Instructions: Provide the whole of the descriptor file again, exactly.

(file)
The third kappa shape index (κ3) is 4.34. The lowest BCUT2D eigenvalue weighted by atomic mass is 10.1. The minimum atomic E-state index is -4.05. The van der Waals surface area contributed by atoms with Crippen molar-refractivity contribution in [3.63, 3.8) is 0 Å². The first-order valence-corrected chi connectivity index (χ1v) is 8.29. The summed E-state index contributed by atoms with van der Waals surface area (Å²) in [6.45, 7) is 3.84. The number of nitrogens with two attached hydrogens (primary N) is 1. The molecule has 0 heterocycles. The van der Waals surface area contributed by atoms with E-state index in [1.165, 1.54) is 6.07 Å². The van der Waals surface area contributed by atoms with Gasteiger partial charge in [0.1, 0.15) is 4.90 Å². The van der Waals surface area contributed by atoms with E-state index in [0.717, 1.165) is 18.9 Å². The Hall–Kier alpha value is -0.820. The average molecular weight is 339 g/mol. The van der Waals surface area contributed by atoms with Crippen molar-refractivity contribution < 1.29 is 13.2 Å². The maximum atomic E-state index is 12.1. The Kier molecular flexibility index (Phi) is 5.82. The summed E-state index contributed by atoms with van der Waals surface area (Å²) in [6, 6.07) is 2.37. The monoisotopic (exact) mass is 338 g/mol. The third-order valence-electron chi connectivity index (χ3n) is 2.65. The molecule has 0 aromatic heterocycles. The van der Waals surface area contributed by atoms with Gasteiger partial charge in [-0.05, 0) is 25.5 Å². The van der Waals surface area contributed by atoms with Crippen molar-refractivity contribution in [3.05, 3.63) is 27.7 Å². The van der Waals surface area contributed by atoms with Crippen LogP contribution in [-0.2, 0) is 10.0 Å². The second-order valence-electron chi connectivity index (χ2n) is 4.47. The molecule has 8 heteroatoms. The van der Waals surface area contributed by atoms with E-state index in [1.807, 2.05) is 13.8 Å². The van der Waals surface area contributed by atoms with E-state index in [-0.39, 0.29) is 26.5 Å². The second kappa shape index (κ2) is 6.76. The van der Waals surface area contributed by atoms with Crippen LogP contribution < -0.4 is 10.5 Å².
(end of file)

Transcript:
The third kappa shape index (κ3) is 4.34. The lowest BCUT2D eigenvalue weighted by atomic mass is 10.1. The minimum atomic E-state index is -4.05. The van der Waals surface area contributed by atoms with Crippen molar-refractivity contribution in [3.63, 3.8) is 0 Å². The first-order valence-corrected chi connectivity index (χ1v) is 8.29. The summed E-state index contributed by atoms with van der Waals surface area (Å²) in [6.45, 7) is 3.84. The number of nitrogens with two attached hydrogens (primary N) is 1. The molecule has 0 heterocycles. The van der Waals surface area contributed by atoms with E-state index in [1.165, 1.54) is 6.07 Å². The van der Waals surface area contributed by atoms with Gasteiger partial charge in [0.1, 0.15) is 4.90 Å². The van der Waals surface area contributed by atoms with E-state index in [0.717, 1.165) is 18.9 Å². The Hall–Kier alpha value is -0.820. The average molecular weight is 339 g/mol. The van der Waals surface area contributed by atoms with Crippen molar-refractivity contribution < 1.29 is 13.2 Å². The maximum atomic E-state index is 12.1. The Kier molecular flexibility index (Phi) is 5.82. The summed E-state index contributed by atoms with van der Waals surface area (Å²) in [6, 6.07) is 2.37. The monoisotopic (exact) mass is 338 g/mol. The third-order valence-electron chi connectivity index (χ3n) is 2.65. The molecule has 0 aromatic heterocycles. The van der Waals surface area contributed by atoms with Gasteiger partial charge in [-0.05, 0) is 25.5 Å². The van der Waals surface area contributed by atoms with Crippen molar-refractivity contribution in [3.05, 3.63) is 27.7 Å². The van der Waals surface area contributed by atoms with Crippen LogP contribution in [-0.2, 0) is 10.0 Å². The second-order valence-electron chi connectivity index (χ2n) is 4.47. The molecule has 8 heteroatoms. The van der Waals surface area contributed by atoms with E-state index in [1.807, 2.05) is 13.8 Å². The van der Waals surface area contributed by atoms with E-state index in [-0.39, 0.29) is 26.5 Å². The second kappa shape index (κ2) is 6.76. The van der Waals surface area contributed by atoms with Crippen LogP contribution < -0.4 is 10.5 Å².